Originally published on September 21, 2015.
Dan Halsey (left) demonstrates good vermiculture practices. Vermiculture is the cultivation of earthworms.
Dan Halsey, a Permaculture Research Institute designer and lecturer from Minnesota, never dreamed his experience working with earthworms would bring him to Lebanon. But in September 2014, his expertise in worm nursery design and vermiculture, the raising and production of earthworms and their by-products, brought him halfway across the world to serve as a Farmer-to-Farmer (F2F) volunteer.
Funded by the U.S. Agency for International Development and implemented by Land O’Lakes International Development, Halsey’s assignment was focused on supporting two universities with development of worm farms and establishment of proper supply chains. He also helped the host organization understand broader benefits of vermiculture. “All they were thinking about were the castings, but there is a lot more to it than that. The soil is great, but the juice is what you want.” Halsey describes the juice as a powerful and concentrated super-fertilizer. As a result of this assignment the host has built a vermicomposting unit based on Haley’s design and recommendations and they are in the process of producing this new product for farmers.
Teaching about worm juice was not the only way that Halsey broadened the host’s knowledge. Vermiculture is one way to help maintain a healthy soil, but he explained that it is only one of many practices within permaculture to maintain healthy soils. Halsey describes permaculture as a more holistic approach “about the relationship between biotic and abiotic systems, nutrient cycling and sustainable practices.” He adds, “It involves houses, building structures, plants, graywater systems, healthy soils and everything on a landscape.”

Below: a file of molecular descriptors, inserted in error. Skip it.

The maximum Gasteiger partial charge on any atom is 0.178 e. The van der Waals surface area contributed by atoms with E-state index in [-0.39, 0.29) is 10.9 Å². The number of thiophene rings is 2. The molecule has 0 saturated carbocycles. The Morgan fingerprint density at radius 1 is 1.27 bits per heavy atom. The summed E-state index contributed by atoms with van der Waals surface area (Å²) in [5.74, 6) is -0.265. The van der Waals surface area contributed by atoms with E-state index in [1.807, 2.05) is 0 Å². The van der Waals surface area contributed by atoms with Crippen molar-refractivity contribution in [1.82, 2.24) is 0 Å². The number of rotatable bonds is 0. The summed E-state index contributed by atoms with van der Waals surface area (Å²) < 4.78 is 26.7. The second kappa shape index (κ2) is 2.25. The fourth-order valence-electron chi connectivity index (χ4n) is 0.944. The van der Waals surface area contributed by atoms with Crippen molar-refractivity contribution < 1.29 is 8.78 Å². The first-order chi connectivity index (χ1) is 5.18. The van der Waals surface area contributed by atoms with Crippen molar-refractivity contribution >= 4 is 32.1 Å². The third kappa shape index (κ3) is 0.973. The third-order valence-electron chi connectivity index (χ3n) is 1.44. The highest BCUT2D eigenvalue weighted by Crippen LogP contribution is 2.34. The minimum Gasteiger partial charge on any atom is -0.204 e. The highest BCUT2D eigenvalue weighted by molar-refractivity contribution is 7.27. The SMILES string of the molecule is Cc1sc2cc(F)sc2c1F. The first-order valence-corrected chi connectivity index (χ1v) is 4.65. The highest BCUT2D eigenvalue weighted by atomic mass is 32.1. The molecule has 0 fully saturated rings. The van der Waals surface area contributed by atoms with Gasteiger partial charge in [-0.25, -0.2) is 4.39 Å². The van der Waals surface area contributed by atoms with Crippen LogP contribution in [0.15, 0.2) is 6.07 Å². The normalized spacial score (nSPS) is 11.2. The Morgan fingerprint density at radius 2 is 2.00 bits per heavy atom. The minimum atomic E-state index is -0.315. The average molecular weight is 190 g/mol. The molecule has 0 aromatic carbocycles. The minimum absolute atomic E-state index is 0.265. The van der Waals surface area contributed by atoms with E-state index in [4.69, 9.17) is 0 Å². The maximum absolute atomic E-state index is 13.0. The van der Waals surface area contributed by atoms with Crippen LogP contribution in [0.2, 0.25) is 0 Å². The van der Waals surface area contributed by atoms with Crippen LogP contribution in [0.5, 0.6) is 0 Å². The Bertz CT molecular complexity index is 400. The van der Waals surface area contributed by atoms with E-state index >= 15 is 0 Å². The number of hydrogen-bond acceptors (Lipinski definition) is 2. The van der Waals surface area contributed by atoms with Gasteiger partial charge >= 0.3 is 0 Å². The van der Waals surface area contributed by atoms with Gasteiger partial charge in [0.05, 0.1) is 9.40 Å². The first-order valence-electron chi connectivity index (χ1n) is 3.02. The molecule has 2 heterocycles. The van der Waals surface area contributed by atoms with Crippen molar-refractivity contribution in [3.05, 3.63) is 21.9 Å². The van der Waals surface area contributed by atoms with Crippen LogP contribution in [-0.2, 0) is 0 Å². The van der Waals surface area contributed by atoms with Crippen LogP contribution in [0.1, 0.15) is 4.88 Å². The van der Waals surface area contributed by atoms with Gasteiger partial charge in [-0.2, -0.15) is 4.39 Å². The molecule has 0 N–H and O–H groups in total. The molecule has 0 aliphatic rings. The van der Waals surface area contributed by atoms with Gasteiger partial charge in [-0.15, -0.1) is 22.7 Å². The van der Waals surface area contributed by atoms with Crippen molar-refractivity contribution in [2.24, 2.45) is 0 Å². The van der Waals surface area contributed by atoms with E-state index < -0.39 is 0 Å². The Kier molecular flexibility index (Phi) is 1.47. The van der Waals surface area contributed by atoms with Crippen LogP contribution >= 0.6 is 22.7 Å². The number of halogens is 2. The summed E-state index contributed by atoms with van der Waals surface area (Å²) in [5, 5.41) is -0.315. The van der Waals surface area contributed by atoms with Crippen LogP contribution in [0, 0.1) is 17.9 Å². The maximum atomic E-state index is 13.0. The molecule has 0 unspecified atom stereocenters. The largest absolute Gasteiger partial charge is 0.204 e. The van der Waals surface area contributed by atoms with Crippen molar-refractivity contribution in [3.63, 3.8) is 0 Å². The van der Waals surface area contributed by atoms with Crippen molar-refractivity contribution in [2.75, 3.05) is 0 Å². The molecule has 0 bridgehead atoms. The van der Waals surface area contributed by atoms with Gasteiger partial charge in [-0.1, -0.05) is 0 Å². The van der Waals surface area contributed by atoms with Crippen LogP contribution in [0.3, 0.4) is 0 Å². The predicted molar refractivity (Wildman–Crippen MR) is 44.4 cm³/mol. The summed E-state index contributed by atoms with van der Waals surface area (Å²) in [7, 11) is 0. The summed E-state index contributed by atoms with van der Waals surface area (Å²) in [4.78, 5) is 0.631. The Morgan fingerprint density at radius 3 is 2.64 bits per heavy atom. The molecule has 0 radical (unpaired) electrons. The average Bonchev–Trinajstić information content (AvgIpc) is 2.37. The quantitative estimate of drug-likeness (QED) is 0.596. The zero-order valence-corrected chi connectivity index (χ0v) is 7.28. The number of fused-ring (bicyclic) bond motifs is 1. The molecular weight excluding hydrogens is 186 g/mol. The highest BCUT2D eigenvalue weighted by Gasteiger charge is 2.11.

Eager to learn more about permaculture, one of Halsey’s host universities along with another private university invited Halsey back in April of 2015 for another assignment on permaculture. He introduced permaculture to the two universities and taught two one-week workshops to a total of 78 students.
During this second assignment, Halsey experienced interesting challenges in the Lebanon context. For example, due to frequent power outages, he was sometimes unable to use his prepared slide deck. Thinking on his toes, Halsey had students draw a map of their fields and the various plants growing there from memory. Together, they learned a lot about their space from their collective knowledge.
“In the end I had two new teaching tools that I didn’t have before,” says Halsey. When asked if he plans to go back, he says: “I’d go back in a flash! Beirut is very cool and there is no lacking of anything.” He is now planning a third assignment to teach university class on permaculture next year.